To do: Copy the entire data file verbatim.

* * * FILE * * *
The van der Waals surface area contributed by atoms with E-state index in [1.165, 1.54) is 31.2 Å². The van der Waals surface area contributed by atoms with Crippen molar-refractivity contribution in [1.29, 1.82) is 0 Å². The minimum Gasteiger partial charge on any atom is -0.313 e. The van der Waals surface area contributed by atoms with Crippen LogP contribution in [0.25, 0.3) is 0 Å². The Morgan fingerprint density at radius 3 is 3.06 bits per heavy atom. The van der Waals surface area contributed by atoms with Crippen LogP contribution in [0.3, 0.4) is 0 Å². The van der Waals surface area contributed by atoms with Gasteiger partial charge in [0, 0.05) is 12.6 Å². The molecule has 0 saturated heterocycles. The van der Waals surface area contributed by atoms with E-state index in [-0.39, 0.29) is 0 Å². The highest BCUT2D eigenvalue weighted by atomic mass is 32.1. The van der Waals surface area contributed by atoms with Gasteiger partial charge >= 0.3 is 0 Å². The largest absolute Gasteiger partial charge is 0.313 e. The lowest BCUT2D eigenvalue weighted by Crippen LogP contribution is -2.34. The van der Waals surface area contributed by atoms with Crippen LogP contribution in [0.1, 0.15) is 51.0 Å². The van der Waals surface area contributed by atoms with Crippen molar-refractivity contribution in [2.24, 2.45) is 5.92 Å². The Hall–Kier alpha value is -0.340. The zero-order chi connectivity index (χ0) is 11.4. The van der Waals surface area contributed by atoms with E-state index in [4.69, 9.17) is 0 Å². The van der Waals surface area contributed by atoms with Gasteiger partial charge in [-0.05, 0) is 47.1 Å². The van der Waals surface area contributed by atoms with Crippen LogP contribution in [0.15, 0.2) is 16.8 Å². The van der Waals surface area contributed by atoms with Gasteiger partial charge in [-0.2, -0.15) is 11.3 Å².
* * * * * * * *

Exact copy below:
The van der Waals surface area contributed by atoms with E-state index in [1.165, 1.54) is 31.2 Å². The van der Waals surface area contributed by atoms with Crippen molar-refractivity contribution in [1.29, 1.82) is 0 Å². The minimum Gasteiger partial charge on any atom is -0.313 e. The van der Waals surface area contributed by atoms with Crippen LogP contribution in [0.25, 0.3) is 0 Å². The Morgan fingerprint density at radius 3 is 3.06 bits per heavy atom. The van der Waals surface area contributed by atoms with Crippen LogP contribution in [0.3, 0.4) is 0 Å². The van der Waals surface area contributed by atoms with Gasteiger partial charge in [0, 0.05) is 12.6 Å². The molecule has 0 saturated heterocycles. The van der Waals surface area contributed by atoms with E-state index in [-0.39, 0.29) is 0 Å². The highest BCUT2D eigenvalue weighted by atomic mass is 32.1. The van der Waals surface area contributed by atoms with Gasteiger partial charge >= 0.3 is 0 Å². The largest absolute Gasteiger partial charge is 0.313 e. The lowest BCUT2D eigenvalue weighted by Crippen LogP contribution is -2.34. The van der Waals surface area contributed by atoms with Crippen LogP contribution in [0.1, 0.15) is 51.0 Å². The van der Waals surface area contributed by atoms with Crippen molar-refractivity contribution in [2.24, 2.45) is 5.92 Å². The Hall–Kier alpha value is -0.340. The zero-order chi connectivity index (χ0) is 11.4. The van der Waals surface area contributed by atoms with E-state index in [4.69, 9.17) is 0 Å². The van der Waals surface area contributed by atoms with Gasteiger partial charge in [-0.05, 0) is 47.1 Å². The van der Waals surface area contributed by atoms with Crippen LogP contribution in [0.15, 0.2) is 16.8 Å². The van der Waals surface area contributed by atoms with Gasteiger partial charge in [-0.2, -0.15) is 11.3 Å².